The iconography of the Union crusade against slavery can be symbolized in a book, a song, and a photograph. The book, Uncle Tom’s Cabin, was read by hundreds of thousands; the song “John Brown’s Body,” was sung by tens of thousands of blue-coated emancipators; and the photograph was the hideously scarred back of a Black man known variously as Gordon, the whipped Peter, or merely the scarred slave. It’s the photograph and the story behind it that director Antoine Fuqua has taken as the subject of “Emancipation,” and he has harnessed the star power of Will Smith to depict the unrelenting cruelty of the South’s “peculiar institution.”
Slavery, like the Holocaust, is almost impossible to portray through any medium. But Fuqua and Smith have marshalled their considerable talents to produce a film that is hard to watch and impossible to look away from. The R rating is visible in nearly every celluloid frame. A brief summary of the real Gordon’s harrowing escape saga, given when he staggered into the encampment of several Massachusetts regiments of the Union’s 19th Corps outside Baton Rouge, La., in March 1863, will put the historical accuracy of William A. Collage’s sparse script to the test.
The historical Gordon escaped from the 3,000-acre cotton plantation of John Lyons, located along the west bank of the Atchafalaya River in St. Landry Parish, near today’s Krotz Springs, La. He spent 10 hellish days in the region’s swamps avoiding the relentless pursuit of blood hounds handled by the plantation’s overseer, Artayou Carrier. Gordon carried onions in his pockets to hide his scent from the pursuing dogs. New Orleans–based photographers William D. McPherson and his partner, Mr. Oliver, happened to be in the Union camp when Gordon stumbled in. They produced carte-de-visite photos of Gordon seated, stripped to the waist, his back showing the deep welts that crisscrossed his skin from his shoulders to his waist.
The photograph was reproduced by the thousands in the North and became an instant sensation. The photo appeared on the cover of Harper’s Weekly, the country’s most widely read journal during the Civil War. Gordon subsequently enlisted in the Louisiana Native Guards and fought at Port Hudson in July 1863. His life after the war is unknown.
Echoes of the Holocaust are unmistakable throughout the movie. In the film, Smith, playing Gordon, is torn from his wife, played by Charmaine Bingwa, and his children in a scene of random violence and thoughtless cruelty that will be repeated in many guises throughout the movie. Along with other slaves, Smith is herded into a prison-like cart and sent to labor alongside Confederate deserters rebuilding a railroad. Under concentration camp-like conditions, the worst of human nature becomes commonplace. Through senseless acts of sadism, men are worked like animals until they die and then their bodies are tossed into a mass grave.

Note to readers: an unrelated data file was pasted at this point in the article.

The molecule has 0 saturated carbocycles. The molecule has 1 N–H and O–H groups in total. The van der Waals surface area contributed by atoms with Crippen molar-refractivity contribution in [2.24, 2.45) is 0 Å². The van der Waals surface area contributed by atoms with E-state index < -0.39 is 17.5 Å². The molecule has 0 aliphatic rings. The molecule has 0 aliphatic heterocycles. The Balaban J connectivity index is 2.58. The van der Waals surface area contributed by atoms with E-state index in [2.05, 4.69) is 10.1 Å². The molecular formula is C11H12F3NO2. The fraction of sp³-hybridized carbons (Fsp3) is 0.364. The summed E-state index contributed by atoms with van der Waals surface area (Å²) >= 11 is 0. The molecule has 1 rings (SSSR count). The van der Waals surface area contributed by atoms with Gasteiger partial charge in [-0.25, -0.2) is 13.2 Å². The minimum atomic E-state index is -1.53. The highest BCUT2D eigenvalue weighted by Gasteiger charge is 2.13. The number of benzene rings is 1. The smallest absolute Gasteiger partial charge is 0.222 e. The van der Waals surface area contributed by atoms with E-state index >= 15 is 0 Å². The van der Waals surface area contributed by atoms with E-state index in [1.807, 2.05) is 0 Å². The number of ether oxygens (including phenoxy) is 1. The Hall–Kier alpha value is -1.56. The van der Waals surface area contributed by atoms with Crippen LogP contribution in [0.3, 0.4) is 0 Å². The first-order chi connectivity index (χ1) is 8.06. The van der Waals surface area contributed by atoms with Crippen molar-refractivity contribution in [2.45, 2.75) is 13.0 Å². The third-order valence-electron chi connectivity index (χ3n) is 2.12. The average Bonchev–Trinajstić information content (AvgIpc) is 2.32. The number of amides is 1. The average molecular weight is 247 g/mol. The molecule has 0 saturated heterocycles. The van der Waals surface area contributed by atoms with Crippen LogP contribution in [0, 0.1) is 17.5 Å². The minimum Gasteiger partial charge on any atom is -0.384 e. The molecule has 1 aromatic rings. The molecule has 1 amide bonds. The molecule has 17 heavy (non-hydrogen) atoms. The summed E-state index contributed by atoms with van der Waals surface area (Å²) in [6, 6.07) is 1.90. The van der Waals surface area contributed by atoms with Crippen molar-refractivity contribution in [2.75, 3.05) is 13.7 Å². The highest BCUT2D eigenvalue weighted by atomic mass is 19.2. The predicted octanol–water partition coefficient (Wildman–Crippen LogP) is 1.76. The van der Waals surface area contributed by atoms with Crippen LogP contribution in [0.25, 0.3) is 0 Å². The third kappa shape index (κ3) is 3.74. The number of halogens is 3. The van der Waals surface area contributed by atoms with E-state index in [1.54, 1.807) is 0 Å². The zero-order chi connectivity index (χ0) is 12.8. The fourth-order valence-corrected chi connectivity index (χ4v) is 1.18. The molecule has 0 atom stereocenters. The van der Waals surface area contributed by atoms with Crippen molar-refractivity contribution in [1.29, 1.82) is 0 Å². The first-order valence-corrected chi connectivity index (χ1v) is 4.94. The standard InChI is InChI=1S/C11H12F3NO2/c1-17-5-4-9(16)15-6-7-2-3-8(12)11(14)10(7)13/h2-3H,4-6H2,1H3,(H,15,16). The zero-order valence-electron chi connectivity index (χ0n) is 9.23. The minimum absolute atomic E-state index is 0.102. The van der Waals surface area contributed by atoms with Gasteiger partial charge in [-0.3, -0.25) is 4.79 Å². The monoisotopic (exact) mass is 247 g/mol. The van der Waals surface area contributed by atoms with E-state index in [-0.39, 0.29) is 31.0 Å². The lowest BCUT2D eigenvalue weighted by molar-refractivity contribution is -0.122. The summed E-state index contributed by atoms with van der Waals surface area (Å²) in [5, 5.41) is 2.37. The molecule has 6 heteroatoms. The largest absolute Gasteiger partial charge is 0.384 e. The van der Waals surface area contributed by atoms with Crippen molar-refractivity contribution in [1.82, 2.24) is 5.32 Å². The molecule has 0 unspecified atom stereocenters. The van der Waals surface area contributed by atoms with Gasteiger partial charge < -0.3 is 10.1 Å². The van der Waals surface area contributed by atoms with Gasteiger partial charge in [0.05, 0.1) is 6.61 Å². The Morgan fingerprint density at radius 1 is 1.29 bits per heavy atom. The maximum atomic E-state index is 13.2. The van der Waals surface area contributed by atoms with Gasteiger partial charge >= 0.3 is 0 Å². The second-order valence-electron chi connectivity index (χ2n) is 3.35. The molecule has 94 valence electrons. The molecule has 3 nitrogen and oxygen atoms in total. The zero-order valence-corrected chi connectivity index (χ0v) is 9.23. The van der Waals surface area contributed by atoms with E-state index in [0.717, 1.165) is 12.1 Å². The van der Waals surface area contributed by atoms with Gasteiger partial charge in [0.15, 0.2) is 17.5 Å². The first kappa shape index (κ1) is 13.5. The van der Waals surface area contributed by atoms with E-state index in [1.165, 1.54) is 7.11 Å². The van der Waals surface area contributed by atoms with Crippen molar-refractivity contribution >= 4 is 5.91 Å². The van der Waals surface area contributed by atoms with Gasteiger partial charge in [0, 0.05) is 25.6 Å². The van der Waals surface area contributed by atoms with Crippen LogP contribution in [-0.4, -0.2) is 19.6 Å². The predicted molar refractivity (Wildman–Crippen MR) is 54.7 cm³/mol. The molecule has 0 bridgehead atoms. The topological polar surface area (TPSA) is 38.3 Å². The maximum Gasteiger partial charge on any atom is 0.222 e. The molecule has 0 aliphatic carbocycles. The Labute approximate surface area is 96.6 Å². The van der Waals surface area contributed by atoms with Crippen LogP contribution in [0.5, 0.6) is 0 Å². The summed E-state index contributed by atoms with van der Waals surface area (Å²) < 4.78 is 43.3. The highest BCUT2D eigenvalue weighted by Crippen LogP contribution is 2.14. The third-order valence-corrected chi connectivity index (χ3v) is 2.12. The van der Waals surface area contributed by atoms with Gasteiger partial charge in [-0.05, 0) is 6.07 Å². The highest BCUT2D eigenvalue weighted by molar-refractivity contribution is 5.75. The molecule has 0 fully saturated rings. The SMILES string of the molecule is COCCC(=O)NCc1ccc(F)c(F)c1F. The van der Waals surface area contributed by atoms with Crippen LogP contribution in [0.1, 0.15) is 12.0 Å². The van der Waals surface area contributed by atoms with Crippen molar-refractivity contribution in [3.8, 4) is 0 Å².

The muted cinematography of Robert Richardson gives these scenes a documentary-like look—intended, probably, to symbolize the hopelessness forced upon slave laborers everywhere. “Where is God?” asks a dispirited slave. His answer, “He is nowhere,” is a reality Gordon cannot accept. It sparks his determination to escape from this environment of relentless evil and twisted humanity. Gordon’s inner strength comes from his determination to return and free his still enslaved family.
Smith portrays his 10 days on the run in the swamps with muted desperation and internalized rage. There is little dialogue and Smith’s physicality moves the action forward. Fuqua turns Louisiana into a Biblical wasteland through which Gordon must journey to find freedom and salvation. Smith faces and overcomes the worst forces of nature, including mud, snakes, and even alligators, as cruel and unrelenting as his life on the plantation.
In a sense, “Emancipation” is a story of redemption, and every redemption film needs an evil adversary that must be overcome. Smith finds his nemesis in Fassel, the overseer, portrayed with menacing determination by Ben Foster. “You walk the earth because I let you,” he snarls. Living under the capriciousness of someone having the power of life and death over another human being is the fate all enslaved must endure.
Fuqua’s film is without nuance, which denies him complete development of his characters. But “Emancipation” differs from other Hollywood efforts to portray slavery. There is no Lost Cause mythology, no redemptive whites to mitigate the worst aspects of the institution they have created and control. “Emancipation” is an unflinching exposure of an overwhelming corruption. But it is also an affirmation of the human spirit’s ability to overcome and survive. The film had a brief theatrical release and streams on Apple TV+ Starting December 9.
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